By Dulcy B. Hooper | Photos by Jennifer Gray

Al Griffin is already one very busy man, and with his new role, he’s no doubt about to get even busier.

As has been reported widely throughout the horse world, Griffin was elected president of the National Steeplechase Association (NSA) at the group’s Jan. 17 board meeting, an election that catapults him to a unique position: the first Virginian to head the governing body since the tenure of the late Randy Rouse in the early 1970s.

This is of particular interest to horse aficionados in the Middleburg area, which Griffin describes as the “mecca for jump racing.” The International Gold Cup alone attracts tens of thousands of spectators, and the Virginia Gold Cup is NSA’s largest meet in terms of attendance.

“There are so many in this area tied to steeplechase racing,” he said. “It is so ingrained here. Point-to-points and sanctioned meets are not just races, they are community events.” 

Griffin says that he is “really honored to have been elected president of the National Steeplechase Association,” the overseeing body for all jump racing, including Gold Cup and the Middleburg Races. “The National Steeplechase Association is a fairly complicated organization,” he said. “For instance, there are 27 meets, and each one has its own governing body. That individuality is a strength. We have to look at how we move forward while still maintaining and honoring the traditions and individuality of each race.” Griffin says that he will also be focused on “today’s messaging and communicating with the next generation of race attendees.” 

“I haven’t really been in the steeplechase scene long enough to see how it’s changed over the years,” said jockey Emme Fullilove. “But I think that Dr. Griffin’s election will be a very positive change for the future of the NSA.” 

(Above: Al Griffin)

Of particular significance to Fullilove is Griffin’s successful efforts to change the rules at the last International Gold Cup, allowing amateurs to ride. “This was especially great for me, as it allowed me to ride in the flat race,” she said. “Hopefully, Dr. Griffin’s election will mean more opportunities for amateur jockeys, which in turn will grow the jockey colony.”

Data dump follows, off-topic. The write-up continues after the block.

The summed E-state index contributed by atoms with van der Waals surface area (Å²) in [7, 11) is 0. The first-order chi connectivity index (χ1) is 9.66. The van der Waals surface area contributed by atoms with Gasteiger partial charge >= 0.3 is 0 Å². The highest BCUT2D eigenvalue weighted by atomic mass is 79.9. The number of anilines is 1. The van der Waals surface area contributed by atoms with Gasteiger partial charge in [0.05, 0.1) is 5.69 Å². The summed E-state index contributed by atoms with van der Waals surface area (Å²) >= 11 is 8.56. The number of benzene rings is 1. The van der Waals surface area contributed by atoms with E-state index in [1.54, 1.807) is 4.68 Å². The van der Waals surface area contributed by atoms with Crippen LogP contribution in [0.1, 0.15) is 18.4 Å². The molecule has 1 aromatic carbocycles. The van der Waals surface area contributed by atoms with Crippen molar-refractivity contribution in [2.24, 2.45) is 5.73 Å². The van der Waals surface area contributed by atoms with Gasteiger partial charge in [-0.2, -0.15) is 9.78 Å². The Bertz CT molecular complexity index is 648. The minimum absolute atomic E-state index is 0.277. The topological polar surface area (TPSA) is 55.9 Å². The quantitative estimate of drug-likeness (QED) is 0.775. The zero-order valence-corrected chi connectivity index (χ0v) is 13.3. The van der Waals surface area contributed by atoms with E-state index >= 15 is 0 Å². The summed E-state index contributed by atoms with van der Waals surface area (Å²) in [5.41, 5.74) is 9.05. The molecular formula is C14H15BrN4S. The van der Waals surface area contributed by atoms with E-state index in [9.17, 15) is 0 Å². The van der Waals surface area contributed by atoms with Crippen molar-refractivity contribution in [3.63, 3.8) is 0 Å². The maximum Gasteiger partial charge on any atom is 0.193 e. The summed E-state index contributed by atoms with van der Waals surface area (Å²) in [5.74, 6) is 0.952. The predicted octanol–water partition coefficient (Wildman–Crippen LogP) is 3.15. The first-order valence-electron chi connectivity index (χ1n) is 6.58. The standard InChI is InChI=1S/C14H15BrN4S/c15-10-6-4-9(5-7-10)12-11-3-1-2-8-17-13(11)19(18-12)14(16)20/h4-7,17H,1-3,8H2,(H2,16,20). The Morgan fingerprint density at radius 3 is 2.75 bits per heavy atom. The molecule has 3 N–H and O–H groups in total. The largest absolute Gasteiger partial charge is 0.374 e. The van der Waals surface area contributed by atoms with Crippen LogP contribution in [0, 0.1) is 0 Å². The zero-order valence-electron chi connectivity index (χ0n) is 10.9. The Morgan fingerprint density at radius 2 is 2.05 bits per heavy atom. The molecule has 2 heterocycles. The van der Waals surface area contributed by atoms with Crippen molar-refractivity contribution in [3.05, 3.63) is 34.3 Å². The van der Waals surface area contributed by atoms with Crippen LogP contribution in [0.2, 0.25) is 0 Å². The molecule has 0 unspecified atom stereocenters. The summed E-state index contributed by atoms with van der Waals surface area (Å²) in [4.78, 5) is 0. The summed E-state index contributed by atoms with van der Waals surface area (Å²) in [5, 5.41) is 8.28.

Griffin has already played a major role in ushering in some modern-day changes, including his involvement in the National Steeplechase Association’s move in late 2018 to institute high-definition imagery at all of its race meets. Griffin was also instrumental in the formation of the Virginia Equine Alliance in 2013, and obtaining legislative approval for pari-mutuel racing at the Virginia Gold Cup and the International Gold Cup.

“Al’s role with the NSA brings a different aspect to the sport,” said jockey Kieran Norris. “He is at the ground level, after running his own horses, and has a good grasp of what owners and trainers are dealing with.” Norris was the National Steeplechase Association Rider of the Year in 2016. He won the Open Timber Race several years ago at the Warrenton Hunt Point-to-Point (riding Aero, owned by Griffin), and has won numerous other
racing awards. 

“At Gold Cup, for instance, Al would walk with us and talk about ground conditions, what we thought about the track,” he said, “He was always very involved in solving problems.” As the National Steeplechase Association kicks off its 2020 season on March 21, Griffin says he will “strive to foster continued growth of steeplechasing into a bright, sustainable future for our sport, our horsemen, and our race meets.”

(Above left to right: Kieran Norris and Emme Fullilove)

His leadership has particular meaning for the Middleburg area. “Steeplechasing has such a long and storied history in our area,” he said. “For instance, The Middleburg Spring Races — 100 years of the same race being celebrated this spring. It should be applauded that they have maintained the mystique and authenticity of the sport throughout that century of racing. So many local people have volunteered over that time to make the races happen. I can think of two and three generations of families who were instrumental then and now.” 

In addition to his leadership of the National Steeplechase Association, Griffin co-chairs the Virginia Gold Cup and the International Gold Cup, has served as a member of NSA’s board of directors, and has wide-ranging experience in Virginia horse racing and fox hunting. In addition to this, he has maintained a 35-year practice of orthodontics in Warrenton and Middleburg (Griffin & Errera Orthodontics), is a diplomate of the American Board of Orthodontics, and teaches biomechanics and clinical practice at Harvard University’s School of Dental Medicine. More than 20 years ago, he helped found, and served as the first dental director of the Fauquier Free Clinic, serving members of the community unable to afford medical and dental care. ML

This article first appeared in the March 2020 issue of Middleburg Life.